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End of the Roman Empire

The End of the Western Roman Empire
The Division of the Empire
The Barbarian Invasions
The Western Empire Collapses
Constantinople: The Great Crossroads

Byzantium Index

The Byzantine Empire : Introduction
Constantine the Great
Emperor Theodosius
Byzantine Conquest - Justinian
The Schism of Christianity into two Churches - The Orthodox Church
The End of Byzantium
Chronology of the Byzantine Emperors
The Orthodox Church
Iconostasis
Visit to an Orthodox Church
English Workshop, Classwork and Homework

Living History Project

Living History Project Index

Emperors of the Byzantine Empire

Dynasty of Constantine
Constantine I (the Great)

324 - 337

Constantine II, Constantius and Constans

337 - 340

Constantinius

340 - 361

Julian

340 - 363

Jovian

340 - 364

Valentian I and Valens

364 - 375

Valens, Gratian and Valentian II

375 - 378

Dynasty of Theodosius
Theododius I (the Great)

378 - 395

395 Roman Empire divided by Theodosius into Western and Eastern Empires

Arcadius

395 - 408

Theodosius II

408 - 450

Marcian

450 - 474

Dynasty of Leo
Leo I (457 - 474)
Leo II

474

Zeno

474 - 491

Anastasius

491 -518

Dynasty of Justinian
Justin

518 - 527

Justinian I

527 - 565

Justin II

565 - 578

Tiberius II

578 - 582

Maurice

582 - 602

Phocas

602 - 610

Dynasty of Heraclius
Heraclius

610 - 641

Constans II

641 - 668

Constantine IV

668 - 685

Justinian II (was banished)

685 - 695

Leontius

695 - 698

Tiberius III

698 - 705

Justinian II (restored)

705 - 711

No Dynasty
Bardanes

711 - 713

Anastasius II

713 - 716

Theodosius III

716 - 717

Isaurian Dynasty
Leo III

717 - 741

Constantien V Copronymus

741 - 775

Leo IV

775 - 780

Constantine VI

780 - 797

Irene

797 - 802

No Dynasty
Nicephorus I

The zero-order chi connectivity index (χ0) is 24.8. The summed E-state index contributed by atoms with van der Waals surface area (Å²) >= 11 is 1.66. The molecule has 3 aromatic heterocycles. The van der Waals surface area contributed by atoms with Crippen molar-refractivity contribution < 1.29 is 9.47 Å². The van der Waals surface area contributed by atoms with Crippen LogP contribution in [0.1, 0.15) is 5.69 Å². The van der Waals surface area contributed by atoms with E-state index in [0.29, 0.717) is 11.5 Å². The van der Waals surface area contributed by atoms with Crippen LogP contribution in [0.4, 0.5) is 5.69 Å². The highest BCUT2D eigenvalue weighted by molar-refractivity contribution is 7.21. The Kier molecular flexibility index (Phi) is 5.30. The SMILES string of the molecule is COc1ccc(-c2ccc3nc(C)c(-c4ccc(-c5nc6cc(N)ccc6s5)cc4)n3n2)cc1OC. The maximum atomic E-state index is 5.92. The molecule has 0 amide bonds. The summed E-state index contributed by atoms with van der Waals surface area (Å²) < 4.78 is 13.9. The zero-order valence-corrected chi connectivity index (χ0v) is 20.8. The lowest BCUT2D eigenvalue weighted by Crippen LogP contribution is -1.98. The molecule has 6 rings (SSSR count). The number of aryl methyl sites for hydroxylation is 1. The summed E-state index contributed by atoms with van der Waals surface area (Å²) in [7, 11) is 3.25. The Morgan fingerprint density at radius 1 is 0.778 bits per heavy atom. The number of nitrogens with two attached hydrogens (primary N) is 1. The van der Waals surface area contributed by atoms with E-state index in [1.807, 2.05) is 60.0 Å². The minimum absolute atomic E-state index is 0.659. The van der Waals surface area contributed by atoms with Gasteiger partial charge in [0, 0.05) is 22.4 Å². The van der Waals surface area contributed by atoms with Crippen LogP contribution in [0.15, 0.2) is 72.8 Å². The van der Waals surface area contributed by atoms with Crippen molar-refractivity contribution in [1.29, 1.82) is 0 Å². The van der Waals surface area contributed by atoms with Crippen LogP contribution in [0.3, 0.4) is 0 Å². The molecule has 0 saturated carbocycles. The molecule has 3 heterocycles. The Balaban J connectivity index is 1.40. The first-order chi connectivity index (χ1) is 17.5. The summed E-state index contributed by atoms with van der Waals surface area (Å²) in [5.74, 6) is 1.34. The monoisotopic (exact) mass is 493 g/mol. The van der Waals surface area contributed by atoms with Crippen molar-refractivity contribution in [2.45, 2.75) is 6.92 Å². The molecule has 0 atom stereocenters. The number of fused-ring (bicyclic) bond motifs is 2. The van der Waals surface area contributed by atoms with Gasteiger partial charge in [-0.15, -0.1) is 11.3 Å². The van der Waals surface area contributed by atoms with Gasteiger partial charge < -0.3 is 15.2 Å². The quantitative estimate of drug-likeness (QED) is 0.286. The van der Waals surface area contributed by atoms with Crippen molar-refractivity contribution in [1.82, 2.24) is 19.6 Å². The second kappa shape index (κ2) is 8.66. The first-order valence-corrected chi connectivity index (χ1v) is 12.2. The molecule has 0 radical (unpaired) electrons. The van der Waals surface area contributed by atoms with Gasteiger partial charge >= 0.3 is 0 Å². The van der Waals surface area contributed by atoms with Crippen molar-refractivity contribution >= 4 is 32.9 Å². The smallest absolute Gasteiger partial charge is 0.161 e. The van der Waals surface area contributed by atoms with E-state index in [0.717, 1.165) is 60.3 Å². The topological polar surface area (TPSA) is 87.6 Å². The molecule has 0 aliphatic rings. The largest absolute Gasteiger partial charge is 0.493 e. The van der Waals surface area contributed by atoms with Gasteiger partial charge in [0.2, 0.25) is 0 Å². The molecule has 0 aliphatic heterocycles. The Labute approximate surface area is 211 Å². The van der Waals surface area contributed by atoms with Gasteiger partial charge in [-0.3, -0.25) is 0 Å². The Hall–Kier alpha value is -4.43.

Strauracius (811)

802 - 811

Micheal I

811 - 813

Leo V

813 - 820

Phrygian Dynasty
Micheal II

820 - 829

Theophilius

829 - 842

Micheal III

842 - 867

Macedonian Dynasty
Basil I

867 - 886

Leo VI and Alexander

886 - 912

Alexander

913

Constantine VII Porphygenitus

913 - 959

Romanus II

959 - 963

Nicephorus II Phocas

963 - 969

John Tzimiskes

969 - 976

Basil II Bulgaroctonus

976 - 1025

Constantine VIII

1025 - 1028

Romanus III Argyrus

1028 - 1034

Michael IV (the Paphlagonian)

1034 - 1041

Micheal V Calaphates

1041 - 1042

Zoe and Theodora

1042

Constantine IX Monomachus

1042 - 1055

1054 The Schism

Theodora

1055 - 1056

Micheal VI Stratioticus

1056 - 1057

Beginnings of the Commenian Dynasty
Isaac I Commenos

1057 - 1059

Constantine X Ducas

1059 - 1067

Romanus IV Diogenes

1067 - 1071

Michale VII Ducas

1071 - 1078

Nicephorus III Botaniates

1078 - 1081

Dynasty of the Comnenos
Alexius I Commenos

1081 - 1118

John II Commenos

1118 - 1143

Manuel I Commenos

1143 - 1180

Alexius II Commenos

1180 - 1183

Andronicus I Commenos

1183 - 1185

Dynasty of the Angeli
Isaac II

1185 - 1195

Alexius III

1195 - 1203

Isaac II (restored) and Alexius IV

1203 - 1204

Alexius V Ducas Murtzuphlus

1204

1204 Loss of Constantinople

Dynasty of the Nicea
Theodore I Lascaris

1204 - 1222

John III Ducas Vatatzes

1222 - 1254

Theodore II Lascaris

1254 - 1258

John IV Lascaris

1258 - 1261

Dynasty of the Nicea
Michael VIII Paleologus

1259 - 1282

1261 Constantinople Retaken

Andronicus II
Michael IX (1293 - 1343)

1282 - 1343

Andronicus III
John V (1341 - 1376)
John VI Cantancuzenus (1341 - 1354)

1341 - 1376

Andronicus IV

1376 - 1379

John V (restored)
John VII (1390)

1379 - 1391

Manuel II

1391 - 1425

John VIII

1425 - 1448

Constantine XI Dragases

1449 - 1453

 

 

 

 

THE LIVING HISTORY PROJECT

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The Byzantine Empire

Byzantine Government